Thursday, October 27, 2011

Books With Action, Adventure and Intrigue

For some reason I have been thinking action/adventure this week!   Maybe I need a little more excitement in my life!  This is a wonderful genre where our hero/heroine is placed in a dangerous situation and they have to live by their wits and skill.  These three books are great for boys and girls and they kept me at the edge of my seat.  They are all series, so if your child likes the first, your work is done for a few weeks (unless they like the Emerald Atlas whose second book is not due out until 2012...sorry!)

I feel as though I am neglecting a certain type of book on this blog, so next week I think I will do an ode to the picture book, because really, we are never to old to love a great read aloud!

Title:        The Emerald Atlas
Author:   John Stephens
Target:    Grade 4-8
Imagine the Golden Compass, Harry Potter and the Tales of Narnia all mixed up in a bag and that would be the influence for this book.  At times I felt like the material was not original enough, but that said, the story was engaging and I was caught up in the characters.  
Three children are separated from their parents and sent to orphanages because (unbeknownst to them) they are destined to fulfill a prophecy and evil is trying to find them.  However, as all good stories go, the last orphanage takes them directly to their destiny as they find a mysterious book which allows them to travel through time and discover magical and mysterious worlds.  They must fight against the forces who are trying to use this book for evil and learn their destiny and the power of family.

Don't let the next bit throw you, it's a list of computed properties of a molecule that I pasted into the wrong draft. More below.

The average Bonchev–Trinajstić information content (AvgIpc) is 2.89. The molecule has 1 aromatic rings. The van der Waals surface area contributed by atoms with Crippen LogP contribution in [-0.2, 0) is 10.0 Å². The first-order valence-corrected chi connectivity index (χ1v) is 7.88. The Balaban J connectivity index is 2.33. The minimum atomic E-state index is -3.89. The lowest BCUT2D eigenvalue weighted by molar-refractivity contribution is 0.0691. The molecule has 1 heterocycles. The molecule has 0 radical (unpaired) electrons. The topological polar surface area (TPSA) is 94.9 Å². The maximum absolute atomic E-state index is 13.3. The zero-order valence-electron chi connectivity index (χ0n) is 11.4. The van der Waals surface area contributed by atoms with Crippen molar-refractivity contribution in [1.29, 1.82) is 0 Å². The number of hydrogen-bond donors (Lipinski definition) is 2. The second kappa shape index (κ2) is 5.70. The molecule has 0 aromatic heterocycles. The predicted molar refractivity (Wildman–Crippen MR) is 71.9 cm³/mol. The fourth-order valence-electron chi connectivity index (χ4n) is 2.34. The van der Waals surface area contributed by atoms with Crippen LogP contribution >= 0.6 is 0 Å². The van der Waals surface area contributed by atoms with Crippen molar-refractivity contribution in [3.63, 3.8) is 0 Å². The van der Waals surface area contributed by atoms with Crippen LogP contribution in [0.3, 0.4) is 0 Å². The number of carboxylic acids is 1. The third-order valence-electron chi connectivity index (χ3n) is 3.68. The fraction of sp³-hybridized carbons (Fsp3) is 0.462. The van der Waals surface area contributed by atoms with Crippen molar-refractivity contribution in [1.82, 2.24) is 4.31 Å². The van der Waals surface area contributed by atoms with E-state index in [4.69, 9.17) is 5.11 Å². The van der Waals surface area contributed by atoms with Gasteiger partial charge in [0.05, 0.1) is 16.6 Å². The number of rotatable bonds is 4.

This book is the first in a planned series of three books and the action keeps it moving at a good pace.  The time travel was confusing for me (and I like to think I can manage your basic single mutable time stream theory) so I imagine that unless your kids are especially brilliant or on the older end of the target audience, they will simply gloss over these nuances in the story.
Interestingly the author also wrote for the Gillmore Girls (a favorite series of mine), however, while the characters are well developed, they do lack the quirky charm I was expecting!

Title:        Skulduggery Pleasant (Scepter of the Ancients)
Author:   Derek Landy
Target:    Grades 5-8
This is a very funny  book about a girl who inherits her uncle’s possessions (yes, surprisingly the main character is a girl.)    Her inheritance includes the Scepter of the Ancients, an item that is coveted by the magic/sorcerer community.  Skulduggery becomes her guide into this mystical world as they attempt to save  the Scepter and humanity from the nefarious villain Serpine!  Oh, and did I mention that Skulduggery is a human skeleton!
Skulduggery was released in the UK and for the US release they renamed the book Scepter of the Ancients.  In fact, to my sons dismay, only 3 of the 6 books in the series have been released so far in the US.  The cover did get a revamping.  If I hadn’t first read a review of the book, I would never have picked this book up based on the skeleton in a suit which graces the front of the UK edition.